'Soother kids' hear things differently!
Did you promise yourself you would never use a soother and now find that it’s the one thing you can’t live without? Did you vow to only use them for sleep times with your little ones but find you now have one stashed everywhere – in the car, in your room, in their room, in your handbag, in grannies house – you know, just in case?
Well, you’re not alone. Almost every child has been at least offered a soother at some point while they are young. Those that don’t end up taking them, just get on with it, but those that do, generally LOVE them!
I am not anti-soother in terms of sleep and little ones as I have mentioned before. My opinion is that a soother that is used as a 'plug' and constantly in a child’s mouth (or dangling off them on a chain all day) is just plain wrong. I am talking about older children and toddlers here.
However, I feel there is a definite place for them for lots of BABIES. Used correctly (i.e. as a soother – to soothe), it can be a pretty effective piece of paraphernalia. A soother should be used to calm babies and help their breathing pattern slow down to a restful and steady rhythm. Although it is a sleep aid, a soother is also a very reliable tool for sleep association. It is one of the only things I know that acts as both a sleep aid and a sleep association tool. Where possible, try not to give your baby a soother in between feeding and sleeping, although I do understand that there are times, certainly as they become toddlers, when this can cause a battle – or when you just need a few minutes of peace.
In terms of sleep and helping your little ones to fall asleep, a dummy can be really helpful. Try to use it during the beginning stages of sleep to help them nod off, but don’t insist on putting it back in if it falls out of their mouths while they sleep. Remember, they are ASLEEP. They aren’t looking for it and if you try and put it back in, you might rouse them!
And although many parents swear by them, there is a potential downside, which I suspect many parents try not to think about. And that is in the area of speech development. A new study at the University of British Columbia has found that a child hears sounds differently when a soother is in their mouth than when there is no soother present. The research involved getting babies to listen to two similar sounds. With soothers in their mouths, babies couldn’t discern between the two. Once the soothers were taken out, they could tell the difference. I hadn’t thought about this potential link to hearing sounds differently before - I would have been more aware of the potential issues with speech delays or speech itself.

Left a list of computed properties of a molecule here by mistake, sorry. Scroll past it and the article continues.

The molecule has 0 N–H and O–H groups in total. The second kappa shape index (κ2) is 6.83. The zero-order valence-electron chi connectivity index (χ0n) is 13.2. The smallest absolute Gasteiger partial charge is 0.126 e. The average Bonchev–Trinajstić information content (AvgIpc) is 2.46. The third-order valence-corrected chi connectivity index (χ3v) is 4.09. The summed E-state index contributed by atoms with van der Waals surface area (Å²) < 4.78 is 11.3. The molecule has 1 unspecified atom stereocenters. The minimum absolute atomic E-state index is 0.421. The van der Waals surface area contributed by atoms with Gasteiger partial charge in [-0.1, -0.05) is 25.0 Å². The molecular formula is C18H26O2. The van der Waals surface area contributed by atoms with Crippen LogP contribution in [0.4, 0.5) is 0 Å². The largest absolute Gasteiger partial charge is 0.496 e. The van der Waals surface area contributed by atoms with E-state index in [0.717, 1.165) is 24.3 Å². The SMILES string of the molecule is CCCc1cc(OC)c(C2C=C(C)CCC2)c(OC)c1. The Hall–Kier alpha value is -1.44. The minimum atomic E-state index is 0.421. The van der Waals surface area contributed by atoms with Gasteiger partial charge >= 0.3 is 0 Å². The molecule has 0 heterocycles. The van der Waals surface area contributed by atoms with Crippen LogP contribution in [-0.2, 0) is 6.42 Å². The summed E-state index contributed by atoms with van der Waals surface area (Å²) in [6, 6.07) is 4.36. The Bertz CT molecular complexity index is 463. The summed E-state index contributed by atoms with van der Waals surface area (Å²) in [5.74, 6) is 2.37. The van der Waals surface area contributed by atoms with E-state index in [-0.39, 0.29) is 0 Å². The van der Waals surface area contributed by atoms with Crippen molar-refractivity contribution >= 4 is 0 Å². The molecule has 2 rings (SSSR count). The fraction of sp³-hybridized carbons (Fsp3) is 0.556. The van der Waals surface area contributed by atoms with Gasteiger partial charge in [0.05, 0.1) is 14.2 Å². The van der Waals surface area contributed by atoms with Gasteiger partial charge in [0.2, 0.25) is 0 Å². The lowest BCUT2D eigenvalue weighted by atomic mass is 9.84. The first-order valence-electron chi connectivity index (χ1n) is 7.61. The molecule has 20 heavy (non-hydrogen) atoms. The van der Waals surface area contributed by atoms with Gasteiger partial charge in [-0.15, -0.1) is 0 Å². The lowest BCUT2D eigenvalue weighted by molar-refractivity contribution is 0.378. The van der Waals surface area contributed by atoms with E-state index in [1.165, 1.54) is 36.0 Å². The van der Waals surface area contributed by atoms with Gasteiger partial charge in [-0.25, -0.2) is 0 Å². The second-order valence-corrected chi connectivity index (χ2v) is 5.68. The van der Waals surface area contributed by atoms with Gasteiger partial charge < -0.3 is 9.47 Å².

Perrine Cahill, a Speech and Language therapist in Dublin says that parents ask her about soothers all the time. She says, that “Beyond a certain age, are they really necessary? Not just in the context of sleep, children need to learn how to self soothe without a crutch. Also, in my opinion and irrespective of what the research suggests, once a child has something in their mouth, it acts as a communication barrier making it a greater challenge for children to express themselves. Cahill feels that “while the evidence on this subject can be conflicting, particularly when it comes to that of speech sound development, we should always be encouraging children, from as early as possible, to have a voice and be active communicators.”
If you have concerns and want to ditch the soother, you can find my tips here.
Niamh O’Reilly is a sleep coach. She's also a baby and childcare guru, a 'parent nanny' and the answer to many a weary parent's woes. A regular in the Irish media, Niamh's book, No Fuss Baby & Toddler Sleep, is now available to buy from all good book stores or online from Amazon.com.